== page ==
“What kind of worm is this? Please let me know,” asks this reader in his submission. The worm our reader is referring to is an off-white, semi-transparent color, with a dark brown, bulbous head and a tubular body.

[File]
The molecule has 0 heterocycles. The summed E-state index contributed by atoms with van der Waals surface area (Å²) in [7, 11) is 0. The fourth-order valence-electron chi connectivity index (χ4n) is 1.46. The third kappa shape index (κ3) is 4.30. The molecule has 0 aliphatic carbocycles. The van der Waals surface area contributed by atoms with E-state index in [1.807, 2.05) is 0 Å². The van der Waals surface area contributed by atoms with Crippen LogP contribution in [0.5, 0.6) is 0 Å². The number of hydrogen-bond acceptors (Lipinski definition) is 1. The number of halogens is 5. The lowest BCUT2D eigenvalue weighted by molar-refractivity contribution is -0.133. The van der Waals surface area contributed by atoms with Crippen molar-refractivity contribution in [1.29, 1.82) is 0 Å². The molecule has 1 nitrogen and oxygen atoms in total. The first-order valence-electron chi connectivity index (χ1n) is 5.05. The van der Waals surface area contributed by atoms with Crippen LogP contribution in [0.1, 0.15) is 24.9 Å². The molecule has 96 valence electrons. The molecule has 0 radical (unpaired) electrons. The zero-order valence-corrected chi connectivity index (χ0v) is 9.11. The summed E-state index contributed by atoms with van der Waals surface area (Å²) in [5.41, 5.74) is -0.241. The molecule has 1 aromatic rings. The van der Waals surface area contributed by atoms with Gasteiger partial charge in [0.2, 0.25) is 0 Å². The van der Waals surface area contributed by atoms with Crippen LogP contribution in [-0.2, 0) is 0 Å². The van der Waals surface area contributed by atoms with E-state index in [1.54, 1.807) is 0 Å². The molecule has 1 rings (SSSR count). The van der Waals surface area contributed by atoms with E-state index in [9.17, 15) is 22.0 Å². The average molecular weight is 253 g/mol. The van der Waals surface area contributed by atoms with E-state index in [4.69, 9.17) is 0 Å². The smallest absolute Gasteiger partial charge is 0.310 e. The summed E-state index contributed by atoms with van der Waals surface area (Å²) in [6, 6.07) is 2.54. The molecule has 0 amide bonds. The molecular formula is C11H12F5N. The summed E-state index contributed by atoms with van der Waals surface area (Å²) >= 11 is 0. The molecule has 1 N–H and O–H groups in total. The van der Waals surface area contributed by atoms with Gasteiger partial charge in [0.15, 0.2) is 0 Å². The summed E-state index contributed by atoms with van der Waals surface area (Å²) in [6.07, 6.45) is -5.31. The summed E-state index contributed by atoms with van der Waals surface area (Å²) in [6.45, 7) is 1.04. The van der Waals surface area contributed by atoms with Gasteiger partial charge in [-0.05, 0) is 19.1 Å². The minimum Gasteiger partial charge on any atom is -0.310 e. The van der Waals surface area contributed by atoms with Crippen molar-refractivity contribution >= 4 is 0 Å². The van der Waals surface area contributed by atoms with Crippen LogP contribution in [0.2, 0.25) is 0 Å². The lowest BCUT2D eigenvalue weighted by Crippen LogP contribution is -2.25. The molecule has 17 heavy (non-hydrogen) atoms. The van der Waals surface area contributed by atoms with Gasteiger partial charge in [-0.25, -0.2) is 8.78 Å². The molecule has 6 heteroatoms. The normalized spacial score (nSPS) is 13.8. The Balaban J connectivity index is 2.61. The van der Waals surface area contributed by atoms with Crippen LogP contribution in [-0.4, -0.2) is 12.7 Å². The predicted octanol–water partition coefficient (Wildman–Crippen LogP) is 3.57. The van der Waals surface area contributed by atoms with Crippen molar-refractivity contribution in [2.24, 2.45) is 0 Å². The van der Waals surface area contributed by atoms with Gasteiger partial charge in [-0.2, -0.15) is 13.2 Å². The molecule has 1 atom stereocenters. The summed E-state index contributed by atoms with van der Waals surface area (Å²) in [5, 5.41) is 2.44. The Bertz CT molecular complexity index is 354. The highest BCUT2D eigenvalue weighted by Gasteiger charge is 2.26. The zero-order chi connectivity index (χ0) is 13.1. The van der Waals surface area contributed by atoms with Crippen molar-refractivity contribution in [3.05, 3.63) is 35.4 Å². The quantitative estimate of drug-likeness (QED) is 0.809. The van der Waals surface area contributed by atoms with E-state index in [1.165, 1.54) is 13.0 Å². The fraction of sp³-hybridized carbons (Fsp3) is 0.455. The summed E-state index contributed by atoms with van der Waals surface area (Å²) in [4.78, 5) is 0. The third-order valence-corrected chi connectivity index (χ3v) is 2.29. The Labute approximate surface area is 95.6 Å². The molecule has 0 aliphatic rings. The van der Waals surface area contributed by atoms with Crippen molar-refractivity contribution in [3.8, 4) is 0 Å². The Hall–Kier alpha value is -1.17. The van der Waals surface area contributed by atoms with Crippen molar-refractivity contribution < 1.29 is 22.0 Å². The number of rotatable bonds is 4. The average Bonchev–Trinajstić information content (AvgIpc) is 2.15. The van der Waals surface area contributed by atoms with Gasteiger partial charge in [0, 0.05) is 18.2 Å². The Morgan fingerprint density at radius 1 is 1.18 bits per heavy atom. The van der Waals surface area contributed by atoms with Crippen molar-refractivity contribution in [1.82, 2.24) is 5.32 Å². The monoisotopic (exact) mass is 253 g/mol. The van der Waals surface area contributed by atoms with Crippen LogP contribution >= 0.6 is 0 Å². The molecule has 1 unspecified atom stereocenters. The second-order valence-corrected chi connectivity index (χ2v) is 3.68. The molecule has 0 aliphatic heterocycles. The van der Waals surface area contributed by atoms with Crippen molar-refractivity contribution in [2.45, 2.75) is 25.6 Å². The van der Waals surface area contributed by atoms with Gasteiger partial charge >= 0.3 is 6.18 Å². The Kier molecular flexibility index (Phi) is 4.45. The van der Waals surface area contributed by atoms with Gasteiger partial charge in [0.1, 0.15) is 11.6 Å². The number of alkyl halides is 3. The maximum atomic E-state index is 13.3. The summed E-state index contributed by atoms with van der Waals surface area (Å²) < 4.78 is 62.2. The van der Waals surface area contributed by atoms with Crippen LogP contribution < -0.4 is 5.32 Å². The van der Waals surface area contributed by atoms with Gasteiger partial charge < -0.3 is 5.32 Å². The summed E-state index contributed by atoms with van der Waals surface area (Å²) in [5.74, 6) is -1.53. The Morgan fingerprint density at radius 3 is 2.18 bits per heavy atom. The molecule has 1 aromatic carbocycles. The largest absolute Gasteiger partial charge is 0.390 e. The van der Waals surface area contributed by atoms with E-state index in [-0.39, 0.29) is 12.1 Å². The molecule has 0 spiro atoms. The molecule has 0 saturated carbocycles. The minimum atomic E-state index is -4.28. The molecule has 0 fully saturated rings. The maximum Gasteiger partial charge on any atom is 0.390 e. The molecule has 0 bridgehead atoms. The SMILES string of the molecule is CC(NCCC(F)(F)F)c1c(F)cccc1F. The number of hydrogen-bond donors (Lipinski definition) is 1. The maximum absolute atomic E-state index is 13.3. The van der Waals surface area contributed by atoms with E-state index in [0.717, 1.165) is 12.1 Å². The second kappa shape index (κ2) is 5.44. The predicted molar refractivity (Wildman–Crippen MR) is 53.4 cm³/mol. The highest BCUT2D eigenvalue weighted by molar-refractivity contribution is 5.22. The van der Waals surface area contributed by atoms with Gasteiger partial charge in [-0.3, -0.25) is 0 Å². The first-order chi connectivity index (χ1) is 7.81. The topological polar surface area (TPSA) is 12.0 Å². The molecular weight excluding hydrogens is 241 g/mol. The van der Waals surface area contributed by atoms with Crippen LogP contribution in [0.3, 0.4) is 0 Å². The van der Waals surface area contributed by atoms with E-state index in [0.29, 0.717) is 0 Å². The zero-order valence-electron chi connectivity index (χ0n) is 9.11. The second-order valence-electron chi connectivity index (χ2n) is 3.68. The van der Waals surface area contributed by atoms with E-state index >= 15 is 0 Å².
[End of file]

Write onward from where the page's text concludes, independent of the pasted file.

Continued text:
Have you ever found small worms in your food? One of our readers from Northern California has, as we recently received a question about a tiny, dark worm that this reader found in her coffee grounds. (By “dark worm,” we mean that the color of its body is dark, not that its outlook is Schopenhauerian.) The worm (or what is believed to be a worm; in fact, it’s probably some sort of larva) is simultaneously described as “tiny” and “long,” so it is presumably long relative to its thin width, and is not long in absolute terms (which is actually a nonsensical concept, as something is long only in relation to something else). Any time people find worms in food, we suspect a few creatures. Waxworms or wax worms, which are the larvae of Indianmeal Moths (a.k.a. “pantry moths”), are commonly found in foods, as are flour beetles (and their larval form, known as “flour beetle larvae,” naturally). We’re not sure if our reader found either, but this is as good a place as any to talk about these two common “worms” found in food.